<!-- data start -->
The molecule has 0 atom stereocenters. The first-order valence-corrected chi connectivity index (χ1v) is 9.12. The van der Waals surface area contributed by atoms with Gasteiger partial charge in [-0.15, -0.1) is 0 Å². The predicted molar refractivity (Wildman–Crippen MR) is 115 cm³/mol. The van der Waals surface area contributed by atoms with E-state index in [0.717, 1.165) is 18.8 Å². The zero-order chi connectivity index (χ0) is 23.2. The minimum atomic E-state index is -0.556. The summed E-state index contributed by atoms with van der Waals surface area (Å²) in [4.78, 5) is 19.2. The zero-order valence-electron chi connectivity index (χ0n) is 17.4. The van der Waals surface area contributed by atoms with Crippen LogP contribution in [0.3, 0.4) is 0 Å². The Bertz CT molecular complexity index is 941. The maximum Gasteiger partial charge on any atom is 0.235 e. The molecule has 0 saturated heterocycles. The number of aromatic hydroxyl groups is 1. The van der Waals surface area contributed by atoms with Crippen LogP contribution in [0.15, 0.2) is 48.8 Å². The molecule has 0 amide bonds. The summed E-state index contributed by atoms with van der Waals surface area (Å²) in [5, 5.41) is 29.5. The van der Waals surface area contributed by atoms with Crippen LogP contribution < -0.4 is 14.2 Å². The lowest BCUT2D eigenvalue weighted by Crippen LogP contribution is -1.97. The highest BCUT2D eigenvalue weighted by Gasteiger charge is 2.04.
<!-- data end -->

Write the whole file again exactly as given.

The molecule has 0 atom stereocenters. The first-order valence-corrected chi connectivity index (χ1v) is 9.12. The van der Waals surface area contributed by atoms with Gasteiger partial charge in [-0.15, -0.1) is 0 Å². The predicted molar refractivity (Wildman–Crippen MR) is 115 cm³/mol. The van der Waals surface area contributed by atoms with E-state index in [0.717, 1.165) is 18.8 Å². The zero-order chi connectivity index (χ0) is 23.2. The minimum atomic E-state index is -0.556. The summed E-state index contributed by atoms with van der Waals surface area (Å²) in [4.78, 5) is 19.2. The zero-order valence-electron chi connectivity index (χ0n) is 17.4. The van der Waals surface area contributed by atoms with Crippen LogP contribution in [0.3, 0.4) is 0 Å². The Bertz CT molecular complexity index is 941. The maximum Gasteiger partial charge on any atom is 0.235 e. The molecule has 0 saturated heterocycles. The number of aromatic hydroxyl groups is 1. The van der Waals surface area contributed by atoms with Crippen LogP contribution in [0.15, 0.2) is 48.8 Å². The molecule has 0 amide bonds. The summed E-state index contributed by atoms with van der Waals surface area (Å²) in [5, 5.41) is 29.5. The van der Waals surface area contributed by atoms with Crippen LogP contribution < -0.4 is 14.2 Å². The lowest BCUT2D eigenvalue weighted by Crippen LogP contribution is -1.97. The highest BCUT2D eigenvalue weighted by Gasteiger charge is 2.04.